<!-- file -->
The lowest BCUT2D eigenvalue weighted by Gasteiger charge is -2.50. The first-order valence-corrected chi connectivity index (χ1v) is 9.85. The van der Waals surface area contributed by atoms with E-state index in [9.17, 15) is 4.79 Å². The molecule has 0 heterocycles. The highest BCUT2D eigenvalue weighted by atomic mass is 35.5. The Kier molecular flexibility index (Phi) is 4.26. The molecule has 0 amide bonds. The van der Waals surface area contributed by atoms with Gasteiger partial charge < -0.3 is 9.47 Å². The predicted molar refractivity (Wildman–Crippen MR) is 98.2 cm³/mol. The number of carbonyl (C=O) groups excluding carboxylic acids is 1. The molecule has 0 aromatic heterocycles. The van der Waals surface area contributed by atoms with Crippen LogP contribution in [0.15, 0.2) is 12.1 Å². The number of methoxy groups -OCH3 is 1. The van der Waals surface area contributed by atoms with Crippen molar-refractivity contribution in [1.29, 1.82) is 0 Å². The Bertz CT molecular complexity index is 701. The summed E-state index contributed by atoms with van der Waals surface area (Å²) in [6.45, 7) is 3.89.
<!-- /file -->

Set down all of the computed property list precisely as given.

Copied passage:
The lowest BCUT2D eigenvalue weighted by Gasteiger charge is -2.50. The first-order valence-corrected chi connectivity index (χ1v) is 9.85. The van der Waals surface area contributed by atoms with E-state index in [9.17, 15) is 4.79 Å². The molecule has 0 heterocycles. The highest BCUT2D eigenvalue weighted by atomic mass is 35.5. The Kier molecular flexibility index (Phi) is 4.26. The molecule has 0 amide bonds. The van der Waals surface area contributed by atoms with Gasteiger partial charge < -0.3 is 9.47 Å². The predicted molar refractivity (Wildman–Crippen MR) is 98.2 cm³/mol. The number of carbonyl (C=O) groups excluding carboxylic acids is 1. The molecule has 0 aromatic heterocycles. The van der Waals surface area contributed by atoms with Crippen LogP contribution in [0.15, 0.2) is 12.1 Å². The number of methoxy groups -OCH3 is 1. The van der Waals surface area contributed by atoms with Crippen molar-refractivity contribution in [1.29, 1.82) is 0 Å². The Bertz CT molecular complexity index is 701. The summed E-state index contributed by atoms with van der Waals surface area (Å²) in [6.45, 7) is 3.89.